What do we Learn From a Breast Cancer Awareness Campaign in a Developing Country? A Cross-sectional Study Breast Cancer Campaign

Bita Eslami (1), Sahar Rostami (2), Kazem Zendehdel (3), Sadaf Alipour (4), Ramesh Omranipour (5), Azin Nahvijou (6)
(1) Breast Cancer Research Center, Tehran University of Medical Sciences, Tehran, Iran, Iran, Islamic Republic of,
(2) Cancer Research Center, Cancer Institute, Tehran University Medical of Sciences, Tehran, Iran, Iran, Islamic Republic of,
(3) Cancer Research Center, Cancer Institute, Tehran University Medical of Sciences, Tehran, Iran, Iran, Islamic Republic of,
(4) Breast Diseases Research Center (BDRC), Cancer Institute, Tehran University Medical of Sciences, Tehran, Iran, Iran, Islamic Republic of,
(5) Breast Diseases Research Center (BDRC), Cancer Institute, Tehran University Medical of Sciences, Tehran, Iran, Iran, Islamic Republic of,
(6) Cancer Research Center, Cancer Institute, Tehran University Medical of Sciences, Tehran, Iran, Iran, Islamic Republic of

Abstract

Background: Breast cancer (BC) screening and awareness programs are held annually for Iranian women by the collaboration of several governmental and non-governmental organizations (NGOs) organizations. We designed a study to assess the effect of the campaign on women's awareness, education, and the outcome of previously unnoticed breast lesions detected during the campaign screening program.


Methods: Through online social media announcements, women were invited to participate in this campaign held in five locations in the capital of Iran. Participants filled a questionnaire about personal data, previous breast problems, BC awareness and screening attitudes. BC screening was only performed via breast examination by surgeons for all women. We called all participants who required further investigation after two years.


Results: In this campaign, 418 women with a mean age of 43.19±49.11 were examined. About 42% had some information about BC, mainly acquired from the media. Among women over 50, 30.2% had no previous screenings, and 15.9% had not been referred despite having symptoms. Among the women who needed further investigations according to the campaign evaluation, 71.8% complied with the recommendation to follow-up their case, and two women were diagnosed with BC.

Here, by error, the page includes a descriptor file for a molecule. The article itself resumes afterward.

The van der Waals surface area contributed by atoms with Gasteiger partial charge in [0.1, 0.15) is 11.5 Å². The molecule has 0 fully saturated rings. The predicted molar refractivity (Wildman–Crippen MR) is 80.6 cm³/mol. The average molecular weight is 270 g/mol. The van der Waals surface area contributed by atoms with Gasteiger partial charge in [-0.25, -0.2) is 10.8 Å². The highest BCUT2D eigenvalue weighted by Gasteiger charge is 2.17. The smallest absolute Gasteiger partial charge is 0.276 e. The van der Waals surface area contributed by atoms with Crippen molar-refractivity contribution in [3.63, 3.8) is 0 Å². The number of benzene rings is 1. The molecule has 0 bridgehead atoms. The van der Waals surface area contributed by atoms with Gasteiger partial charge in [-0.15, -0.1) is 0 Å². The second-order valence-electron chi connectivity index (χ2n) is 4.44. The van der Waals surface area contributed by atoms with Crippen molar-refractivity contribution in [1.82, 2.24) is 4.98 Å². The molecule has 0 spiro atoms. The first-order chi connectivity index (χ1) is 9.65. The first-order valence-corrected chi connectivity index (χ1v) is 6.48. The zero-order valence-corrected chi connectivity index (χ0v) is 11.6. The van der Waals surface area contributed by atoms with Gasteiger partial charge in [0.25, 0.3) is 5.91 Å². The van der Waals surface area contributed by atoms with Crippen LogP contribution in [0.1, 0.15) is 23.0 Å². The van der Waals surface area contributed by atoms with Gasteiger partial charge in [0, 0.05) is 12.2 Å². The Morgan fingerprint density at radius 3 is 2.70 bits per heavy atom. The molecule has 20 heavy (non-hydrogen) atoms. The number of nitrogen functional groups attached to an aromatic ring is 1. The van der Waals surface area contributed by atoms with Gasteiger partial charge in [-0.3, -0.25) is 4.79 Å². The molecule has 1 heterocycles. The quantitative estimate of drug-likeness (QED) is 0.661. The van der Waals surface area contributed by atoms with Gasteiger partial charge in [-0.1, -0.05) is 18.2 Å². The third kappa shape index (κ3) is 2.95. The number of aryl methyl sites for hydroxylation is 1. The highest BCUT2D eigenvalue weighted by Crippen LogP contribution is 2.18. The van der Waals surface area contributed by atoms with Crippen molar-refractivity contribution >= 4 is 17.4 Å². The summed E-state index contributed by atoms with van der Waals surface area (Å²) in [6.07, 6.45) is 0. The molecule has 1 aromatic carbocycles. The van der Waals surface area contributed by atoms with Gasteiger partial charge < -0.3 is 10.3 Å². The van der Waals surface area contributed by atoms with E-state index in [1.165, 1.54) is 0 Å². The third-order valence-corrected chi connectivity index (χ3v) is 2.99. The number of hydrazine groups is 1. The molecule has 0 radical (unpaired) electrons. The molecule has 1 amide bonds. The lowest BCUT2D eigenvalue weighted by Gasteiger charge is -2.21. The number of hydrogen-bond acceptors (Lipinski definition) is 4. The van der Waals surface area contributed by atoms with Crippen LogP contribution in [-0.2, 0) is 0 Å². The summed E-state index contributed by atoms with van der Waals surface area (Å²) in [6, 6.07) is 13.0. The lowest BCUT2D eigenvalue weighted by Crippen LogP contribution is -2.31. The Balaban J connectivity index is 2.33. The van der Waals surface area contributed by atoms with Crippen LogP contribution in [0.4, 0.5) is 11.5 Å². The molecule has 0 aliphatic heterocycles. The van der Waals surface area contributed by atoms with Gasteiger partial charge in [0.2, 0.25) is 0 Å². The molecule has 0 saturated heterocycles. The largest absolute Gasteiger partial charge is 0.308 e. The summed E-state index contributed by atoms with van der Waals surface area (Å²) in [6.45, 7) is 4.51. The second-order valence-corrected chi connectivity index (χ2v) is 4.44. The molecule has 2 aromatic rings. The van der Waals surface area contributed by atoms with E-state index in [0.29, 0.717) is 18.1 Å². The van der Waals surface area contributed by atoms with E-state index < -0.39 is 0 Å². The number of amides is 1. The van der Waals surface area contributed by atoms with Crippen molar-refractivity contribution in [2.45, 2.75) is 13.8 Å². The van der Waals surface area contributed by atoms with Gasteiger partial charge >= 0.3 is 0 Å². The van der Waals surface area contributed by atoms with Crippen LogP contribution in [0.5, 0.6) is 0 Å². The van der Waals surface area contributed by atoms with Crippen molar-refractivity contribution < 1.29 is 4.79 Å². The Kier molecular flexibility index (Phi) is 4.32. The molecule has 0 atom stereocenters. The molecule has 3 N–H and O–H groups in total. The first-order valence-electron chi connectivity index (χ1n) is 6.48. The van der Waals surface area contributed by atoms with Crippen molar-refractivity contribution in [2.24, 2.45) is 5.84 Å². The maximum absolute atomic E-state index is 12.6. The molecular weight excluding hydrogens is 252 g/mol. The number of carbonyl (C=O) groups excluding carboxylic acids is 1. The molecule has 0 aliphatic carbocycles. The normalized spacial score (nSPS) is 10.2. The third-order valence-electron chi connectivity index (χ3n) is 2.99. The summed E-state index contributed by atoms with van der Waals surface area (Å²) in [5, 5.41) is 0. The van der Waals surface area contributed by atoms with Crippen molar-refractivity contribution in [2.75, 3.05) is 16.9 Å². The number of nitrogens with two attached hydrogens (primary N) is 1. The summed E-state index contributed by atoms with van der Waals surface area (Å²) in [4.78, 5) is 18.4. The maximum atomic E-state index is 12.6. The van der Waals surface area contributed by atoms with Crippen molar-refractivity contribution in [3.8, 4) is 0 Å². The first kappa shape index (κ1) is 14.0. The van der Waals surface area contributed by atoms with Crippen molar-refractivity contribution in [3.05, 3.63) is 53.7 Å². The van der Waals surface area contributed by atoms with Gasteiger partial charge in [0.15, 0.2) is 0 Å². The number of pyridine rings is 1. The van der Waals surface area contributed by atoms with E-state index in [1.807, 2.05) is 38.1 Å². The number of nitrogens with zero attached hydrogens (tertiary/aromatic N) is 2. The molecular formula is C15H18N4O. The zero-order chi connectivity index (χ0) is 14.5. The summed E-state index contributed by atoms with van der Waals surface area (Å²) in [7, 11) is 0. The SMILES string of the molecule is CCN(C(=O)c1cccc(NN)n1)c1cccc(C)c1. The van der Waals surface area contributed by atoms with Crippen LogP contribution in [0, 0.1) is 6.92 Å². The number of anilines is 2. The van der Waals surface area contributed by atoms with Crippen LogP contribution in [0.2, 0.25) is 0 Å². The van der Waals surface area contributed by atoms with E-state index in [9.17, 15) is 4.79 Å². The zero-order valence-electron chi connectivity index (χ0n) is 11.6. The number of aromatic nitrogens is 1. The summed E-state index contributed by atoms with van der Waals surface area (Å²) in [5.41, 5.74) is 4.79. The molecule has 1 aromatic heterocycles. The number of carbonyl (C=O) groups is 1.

Conclusion: Women need more education in the field of BC awareness, and the need for screening; especially after the age of 50. To achieve these goals, using mass media is highly recommended and the experience of the successful campaigns held by a Charity organization and an academic center might be a good guide for preparing a comprehensive protocol.

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Authors

Bita Eslami
dr.bes.96@gmail.com (Primary Contact)
Sahar Rostami
Kazem Zendehdel
Sadaf Alipour
Ramesh Omranipour
Azin Nahvijou
Author Biographies

Sahar Rostami, Cancer Research Center, Cancer Institute, Tehran University Medical of Sciences, Tehran, Iran

Department of Anatomy, School of Medicine, Tehran University of Medical Sciences, Tehran, Iran

Kazem Zendehdel, Cancer Research Center, Cancer Institute, Tehran University Medical of Sciences, Tehran, Iran

Cancer Biology Research Center, Cancer Institute, Tehran University Medical of Sciences, Iran

Breast Diseases Research Center (BDRC), Cancer Institute, Tehran University Medical of Sciences, Tehran, Iran

Sadaf Alipour, Breast Diseases Research Center (BDRC), Cancer Institute, Tehran University Medical of Sciences, Tehran, Iran

Department of Surgery, Arash Women's Hospital, Tehran University Medical of Sciences, Iran

Ramesh Omranipour, Breast Diseases Research Center (BDRC), Cancer Institute, Tehran University Medical of Sciences, Tehran, Iran

Department of Surgical Oncology, Cancer Institute, Tehran University Medical of Sciences, Iran

1.
Eslami B, Rostami S, Zendehdel K, Alipour S, Omranipour R, Nahvijou A. What do we Learn From a Breast Cancer Awareness Campaign in a Developing Country? A Cross-sectional Study: Breast Cancer Campaign. Arch Breast Cancer [Internet]. 2023 Oct. 31 [cited 2024 Apr. 14];10(4):347-53. Available from: https://archbreastcancer.com/index.php/abc/article/view/768

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